Rogues & Vagabonds

theatre, film & tv past and present 2001-2008 & 2013…

Archive Theatre Review • PURE GOLD • Talawa @ Soho Theatre • 2007

Director Indhu Rubasingham is much in the news at present for taking over the Tricycle Theatre in Kilburn, London, and changing its name to the Kiln. Most of us are up in arms about this change. There is absolutely no reason for it. Click here to read more and sign the campaign in favour of retaining the venue’s original name. In the meantime, here is a review of a play she directed in 2007.

Soho Theatre

Soho Theatre

Pure Gold, a new play by Michael Bhim for Talawa Theatre Company and a Soho Theatre co-production, is billed as a play exploring the contemporary Black British experience. Take the play down to its bare bones, however, and at its core is a classic morality tale of temptation, relevant to any era and with universal relevance regardless of race, creed or colour.

Simon is a dad whose definition of being a father is to make elaborate, material gestures and promises to 12-year-old Anthony, his son, fivers in his pocket for the next day at school, a top-of-the-range piano for his birthday. Simon’s vanity prevents him from telling his son that he has lost his job. Marsha (Golda Rosheuvel), his long-suffering and patient wife, keeps the home together in their straitened circumstances. She scrupulously feeds the family and cleans the family home without losing her generosity of spirit to share their dinner with George (Leonard Fenton), their elderly neighbour.

Simon fails to attend an interview, and the play opens with Marsha fastidiously wiping, tidying and cleaning the kitchen, and asking how it went. Simon has every excuse in the book for why he didn’t go through with the interview, and it transpires that instead, he spent the time with his cousin, Paul, who Marsha clearly holds in healthy contempt. This is where the temptation comes in: Paul has offered Simon a job and the promise of big money and the potential to have the fast-car, flash lifestyle to which Simon aspires is irresistible despite Marsha’s misgivings.

Simon (Clarence Smith) is not a particularly endearing character. His idea of fatherhood is in the Bambi father mould: be there for the big moments and with the big gestures while leaving the daily care and nurturing to someone else. Simon insults his wife without realising he is doing so, he is self-centred for his own needs and obsessed with his own thwarted dreams, without sparing a moment to consider Marsha’s feelings. Above all, Simon rants about injustices yet does nothing to help himself. When George offers the family the chance to buy his flat at a snip of a price, Simon’s vanity turns him down.

Paul’s entrance is a welcome relief for the audience, having had just about as much of Simon’s self-pity as they can take. Paul (Mark Monero) oozes criminality with every move, with every divisive, charming method of persuasion he can muster to get Simon to take on the job. In comes Samuel (Dermot Kerrigan), the real man in charge, and the work is made explicit: people-trafficking is the game, driving’s the name. Simon is at first reluctant then swayed to accept by the stuffed brown envelope Paul throws down on the table; Simon picks up the gauntlet of temptation. There is no going back.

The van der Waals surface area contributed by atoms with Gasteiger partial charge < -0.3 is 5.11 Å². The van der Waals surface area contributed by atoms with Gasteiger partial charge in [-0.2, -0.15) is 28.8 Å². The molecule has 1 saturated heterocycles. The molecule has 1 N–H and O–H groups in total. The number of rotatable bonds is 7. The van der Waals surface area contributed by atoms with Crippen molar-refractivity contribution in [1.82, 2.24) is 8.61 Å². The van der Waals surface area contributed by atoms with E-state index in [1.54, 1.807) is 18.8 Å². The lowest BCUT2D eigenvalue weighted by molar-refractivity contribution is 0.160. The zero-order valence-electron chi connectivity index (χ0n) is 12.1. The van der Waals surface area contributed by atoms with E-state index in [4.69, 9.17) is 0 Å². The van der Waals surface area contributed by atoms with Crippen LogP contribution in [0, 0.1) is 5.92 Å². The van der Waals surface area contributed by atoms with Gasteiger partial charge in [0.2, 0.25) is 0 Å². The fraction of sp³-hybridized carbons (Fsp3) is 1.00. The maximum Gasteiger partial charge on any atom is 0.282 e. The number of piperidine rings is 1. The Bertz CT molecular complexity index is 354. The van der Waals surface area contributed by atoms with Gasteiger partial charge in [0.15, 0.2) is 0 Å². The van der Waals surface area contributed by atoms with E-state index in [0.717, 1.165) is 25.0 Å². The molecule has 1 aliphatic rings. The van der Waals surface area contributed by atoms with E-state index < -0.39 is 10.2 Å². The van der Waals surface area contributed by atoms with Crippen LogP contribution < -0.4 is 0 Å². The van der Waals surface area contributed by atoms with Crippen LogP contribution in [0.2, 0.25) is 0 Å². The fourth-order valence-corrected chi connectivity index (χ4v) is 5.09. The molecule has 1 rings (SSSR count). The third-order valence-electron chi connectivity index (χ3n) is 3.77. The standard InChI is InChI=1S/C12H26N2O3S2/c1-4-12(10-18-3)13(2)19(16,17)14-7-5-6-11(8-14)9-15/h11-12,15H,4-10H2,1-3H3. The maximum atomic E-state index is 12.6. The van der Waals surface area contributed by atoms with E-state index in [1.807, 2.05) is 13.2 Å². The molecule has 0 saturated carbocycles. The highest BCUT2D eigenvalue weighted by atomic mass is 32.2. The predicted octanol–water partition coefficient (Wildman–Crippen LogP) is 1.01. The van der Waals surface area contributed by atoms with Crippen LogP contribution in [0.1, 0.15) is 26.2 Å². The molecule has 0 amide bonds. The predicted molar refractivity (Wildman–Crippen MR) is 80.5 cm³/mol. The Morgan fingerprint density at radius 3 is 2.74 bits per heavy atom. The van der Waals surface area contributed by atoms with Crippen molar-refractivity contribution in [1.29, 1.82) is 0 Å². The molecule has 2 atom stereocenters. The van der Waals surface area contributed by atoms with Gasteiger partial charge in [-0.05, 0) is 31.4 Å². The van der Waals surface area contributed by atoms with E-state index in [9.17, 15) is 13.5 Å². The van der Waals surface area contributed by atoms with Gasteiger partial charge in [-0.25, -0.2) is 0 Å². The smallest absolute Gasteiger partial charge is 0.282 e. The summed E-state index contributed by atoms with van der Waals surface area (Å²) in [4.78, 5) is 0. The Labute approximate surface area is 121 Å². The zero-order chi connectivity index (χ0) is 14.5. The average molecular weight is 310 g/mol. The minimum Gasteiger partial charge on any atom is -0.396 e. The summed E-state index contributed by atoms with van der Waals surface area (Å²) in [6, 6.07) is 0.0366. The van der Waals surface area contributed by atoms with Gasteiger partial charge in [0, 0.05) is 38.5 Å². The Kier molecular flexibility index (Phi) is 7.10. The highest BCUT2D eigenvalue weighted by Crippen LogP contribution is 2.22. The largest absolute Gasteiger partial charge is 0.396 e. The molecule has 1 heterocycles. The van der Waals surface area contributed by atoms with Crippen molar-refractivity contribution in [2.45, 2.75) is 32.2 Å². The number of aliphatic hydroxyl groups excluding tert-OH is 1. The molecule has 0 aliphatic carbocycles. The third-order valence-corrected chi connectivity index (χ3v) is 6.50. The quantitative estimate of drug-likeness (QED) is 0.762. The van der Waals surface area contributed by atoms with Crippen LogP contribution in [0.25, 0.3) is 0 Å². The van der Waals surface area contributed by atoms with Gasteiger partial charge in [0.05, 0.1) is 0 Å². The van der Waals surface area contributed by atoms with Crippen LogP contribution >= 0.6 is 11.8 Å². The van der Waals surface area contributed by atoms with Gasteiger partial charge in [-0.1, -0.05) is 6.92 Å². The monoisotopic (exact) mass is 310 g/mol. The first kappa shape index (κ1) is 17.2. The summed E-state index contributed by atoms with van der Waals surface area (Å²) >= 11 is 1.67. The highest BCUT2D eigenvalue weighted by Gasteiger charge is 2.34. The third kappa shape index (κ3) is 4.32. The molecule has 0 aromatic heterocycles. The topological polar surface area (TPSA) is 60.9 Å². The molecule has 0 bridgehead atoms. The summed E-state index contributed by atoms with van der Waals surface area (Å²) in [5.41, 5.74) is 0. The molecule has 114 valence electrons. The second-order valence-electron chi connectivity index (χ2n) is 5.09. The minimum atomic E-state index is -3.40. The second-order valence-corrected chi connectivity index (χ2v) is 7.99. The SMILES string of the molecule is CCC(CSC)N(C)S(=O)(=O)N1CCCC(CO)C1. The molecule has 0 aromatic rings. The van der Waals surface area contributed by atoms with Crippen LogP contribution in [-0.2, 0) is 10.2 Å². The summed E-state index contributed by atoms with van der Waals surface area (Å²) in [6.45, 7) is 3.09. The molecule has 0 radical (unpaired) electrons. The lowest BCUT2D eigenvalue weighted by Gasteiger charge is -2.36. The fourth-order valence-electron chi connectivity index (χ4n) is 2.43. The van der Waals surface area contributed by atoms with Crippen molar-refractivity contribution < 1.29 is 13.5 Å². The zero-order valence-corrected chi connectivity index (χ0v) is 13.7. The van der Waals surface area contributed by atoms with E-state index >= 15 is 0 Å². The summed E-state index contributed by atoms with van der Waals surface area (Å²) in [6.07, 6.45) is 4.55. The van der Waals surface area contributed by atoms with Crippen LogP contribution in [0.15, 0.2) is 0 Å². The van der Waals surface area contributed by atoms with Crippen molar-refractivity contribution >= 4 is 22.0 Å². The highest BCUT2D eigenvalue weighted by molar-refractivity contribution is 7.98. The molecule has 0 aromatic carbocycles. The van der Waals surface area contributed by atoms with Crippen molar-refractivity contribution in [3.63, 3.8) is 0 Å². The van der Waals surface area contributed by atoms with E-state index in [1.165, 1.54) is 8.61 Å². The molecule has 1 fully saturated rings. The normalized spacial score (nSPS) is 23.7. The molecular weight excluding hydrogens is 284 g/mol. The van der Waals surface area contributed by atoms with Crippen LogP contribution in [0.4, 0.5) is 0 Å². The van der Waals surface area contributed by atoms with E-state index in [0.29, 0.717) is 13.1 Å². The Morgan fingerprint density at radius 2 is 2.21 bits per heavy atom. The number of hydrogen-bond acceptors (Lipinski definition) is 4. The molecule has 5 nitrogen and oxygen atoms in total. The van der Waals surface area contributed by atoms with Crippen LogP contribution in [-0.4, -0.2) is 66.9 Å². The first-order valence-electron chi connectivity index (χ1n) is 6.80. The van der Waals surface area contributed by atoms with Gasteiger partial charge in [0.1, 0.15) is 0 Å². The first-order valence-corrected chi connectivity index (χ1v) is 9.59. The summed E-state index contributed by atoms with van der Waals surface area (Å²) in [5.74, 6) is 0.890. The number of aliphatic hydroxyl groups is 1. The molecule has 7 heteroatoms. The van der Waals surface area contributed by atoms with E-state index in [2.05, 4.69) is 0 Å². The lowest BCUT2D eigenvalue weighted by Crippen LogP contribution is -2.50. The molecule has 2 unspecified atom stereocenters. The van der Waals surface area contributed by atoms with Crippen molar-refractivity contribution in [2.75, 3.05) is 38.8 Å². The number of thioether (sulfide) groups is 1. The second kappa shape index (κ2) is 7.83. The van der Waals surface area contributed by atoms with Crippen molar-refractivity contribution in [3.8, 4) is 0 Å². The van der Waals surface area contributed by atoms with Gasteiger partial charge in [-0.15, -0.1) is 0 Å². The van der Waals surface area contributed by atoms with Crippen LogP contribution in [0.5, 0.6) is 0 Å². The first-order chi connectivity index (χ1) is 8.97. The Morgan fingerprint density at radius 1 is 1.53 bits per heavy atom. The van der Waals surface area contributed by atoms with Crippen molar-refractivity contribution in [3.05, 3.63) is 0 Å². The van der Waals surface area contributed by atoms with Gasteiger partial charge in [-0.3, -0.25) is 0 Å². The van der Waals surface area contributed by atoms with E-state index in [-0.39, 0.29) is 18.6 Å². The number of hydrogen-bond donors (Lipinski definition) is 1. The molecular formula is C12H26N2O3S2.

Golda Rosheuvel as Marsha is excellent as a loyal, loving wife and mother sticking by her men, yet her discreetly mannered movement has just a hint of the immense will-power it is taking Marsha to keep her emotions bottled up. Simon is the most detailed character in Pure Gold, having to choose between the people he loves and the temptation put before him via the superficial friendship of Paul and his associates. However, Clarence Smith doesn’t make the audience really believe the depth of Simon’s love for his family beyond seeing them as just more status symbols to tick off his list of aspirations.

Mark Monero is the one to watch in Pure Gold. He plays Paul with sleek nastiness, one moment enticing and then threatening. Monero’s presence inhabits the stage and this only goes to reinforce the way Paul takes over Simon’s home with the air of a predator preying on the weak. Leonard Fenton’s George has seen the whole world before; he might be old and frail but he is certainly not senile, and he is neither intimidated nor impressed by the giant chip on Simon’s shoulder. Dermot Kerrigan as Samuel has very little to do besides be a calculating, cold criminal and Louis Ekoku as Anthony is a child actor acting his way fastidiously through a part.

The drama is played out in the kitchen/living room of the family’s high-rise flat with its views of Canary Wharf, a visual irony of the wealth divide, so close and yet so far: you can look but don’t dare to touch.

Emotional deliberations ensue, temptations abound, and Paul’s ugly, utterly manipulative side is made explicit in a violent climactic fight when Simon tries to bow out of the job.

Marsha does not know what Simon’s job is, but she is astute, and obviously can put two and two – or Paul and sudden money – together. The play ends with the final choice of path placed firmly in Simon’s hands. He leaves the job or loses his family. Marsha’s head falls into her hands, her emotion spills out and she weeps. Pure Gold ends.